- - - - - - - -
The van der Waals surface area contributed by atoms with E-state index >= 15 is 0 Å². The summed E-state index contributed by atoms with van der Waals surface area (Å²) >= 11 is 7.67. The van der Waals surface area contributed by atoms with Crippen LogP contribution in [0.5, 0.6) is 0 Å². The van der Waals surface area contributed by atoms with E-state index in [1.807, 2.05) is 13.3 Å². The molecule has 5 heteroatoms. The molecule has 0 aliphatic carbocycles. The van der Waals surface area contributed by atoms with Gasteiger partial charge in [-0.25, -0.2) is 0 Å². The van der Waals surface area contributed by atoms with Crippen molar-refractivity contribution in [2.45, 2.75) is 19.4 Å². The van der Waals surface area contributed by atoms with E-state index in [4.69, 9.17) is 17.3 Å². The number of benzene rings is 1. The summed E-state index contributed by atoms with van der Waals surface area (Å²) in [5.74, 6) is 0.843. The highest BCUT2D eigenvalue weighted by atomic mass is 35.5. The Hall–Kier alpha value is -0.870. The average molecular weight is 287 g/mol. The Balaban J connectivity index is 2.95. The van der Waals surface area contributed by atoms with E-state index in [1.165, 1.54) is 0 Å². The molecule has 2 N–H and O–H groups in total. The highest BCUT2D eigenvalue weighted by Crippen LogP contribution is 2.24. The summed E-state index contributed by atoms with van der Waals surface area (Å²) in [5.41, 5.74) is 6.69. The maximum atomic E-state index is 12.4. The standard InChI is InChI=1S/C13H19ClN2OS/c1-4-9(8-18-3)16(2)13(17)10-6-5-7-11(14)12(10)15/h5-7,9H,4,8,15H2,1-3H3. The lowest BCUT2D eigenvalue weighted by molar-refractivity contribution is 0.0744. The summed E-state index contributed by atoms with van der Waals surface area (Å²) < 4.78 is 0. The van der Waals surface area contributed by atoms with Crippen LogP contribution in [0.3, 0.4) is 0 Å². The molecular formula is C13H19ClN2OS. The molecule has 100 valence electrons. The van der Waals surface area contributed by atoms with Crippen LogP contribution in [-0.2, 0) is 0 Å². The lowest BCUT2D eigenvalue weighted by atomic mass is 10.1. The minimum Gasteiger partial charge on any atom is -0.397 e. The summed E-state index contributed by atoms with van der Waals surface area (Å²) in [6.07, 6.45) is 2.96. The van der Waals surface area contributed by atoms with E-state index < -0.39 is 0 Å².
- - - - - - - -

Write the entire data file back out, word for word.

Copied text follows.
The van der Waals surface area contributed by atoms with E-state index >= 15 is 0 Å². The summed E-state index contributed by atoms with van der Waals surface area (Å²) >= 11 is 7.67. The van der Waals surface area contributed by atoms with Crippen LogP contribution in [0.5, 0.6) is 0 Å². The van der Waals surface area contributed by atoms with E-state index in [1.807, 2.05) is 13.3 Å². The molecule has 5 heteroatoms. The molecule has 0 aliphatic carbocycles. The van der Waals surface area contributed by atoms with Gasteiger partial charge in [-0.25, -0.2) is 0 Å². The van der Waals surface area contributed by atoms with Crippen molar-refractivity contribution in [2.45, 2.75) is 19.4 Å². The van der Waals surface area contributed by atoms with E-state index in [4.69, 9.17) is 17.3 Å². The number of benzene rings is 1. The summed E-state index contributed by atoms with van der Waals surface area (Å²) in [5.74, 6) is 0.843. The highest BCUT2D eigenvalue weighted by atomic mass is 35.5. The Hall–Kier alpha value is -0.870. The average molecular weight is 287 g/mol. The Balaban J connectivity index is 2.95. The van der Waals surface area contributed by atoms with E-state index in [1.165, 1.54) is 0 Å². The molecule has 2 N–H and O–H groups in total. The highest BCUT2D eigenvalue weighted by Crippen LogP contribution is 2.24. The summed E-state index contributed by atoms with van der Waals surface area (Å²) in [5.41, 5.74) is 6.69. The maximum atomic E-state index is 12.4. The standard InChI is InChI=1S/C13H19ClN2OS/c1-4-9(8-18-3)16(2)13(17)10-6-5-7-11(14)12(10)15/h5-7,9H,4,8,15H2,1-3H3. The lowest BCUT2D eigenvalue weighted by molar-refractivity contribution is 0.0744. The summed E-state index contributed by atoms with van der Waals surface area (Å²) < 4.78 is 0. The van der Waals surface area contributed by atoms with Crippen LogP contribution in [0.3, 0.4) is 0 Å². The molecular formula is C13H19ClN2OS. The molecule has 100 valence electrons. The van der Waals surface area contributed by atoms with Crippen LogP contribution in [-0.2, 0) is 0 Å². The lowest BCUT2D eigenvalue weighted by atomic mass is 10.1. The minimum Gasteiger partial charge on any atom is -0.397 e. The summed E-state index contributed by atoms with van der Waals surface area (Å²) in [6.07, 6.45) is 2.96. The van der Waals surface area contributed by atoms with E-state index < -0.39 is 0 Å².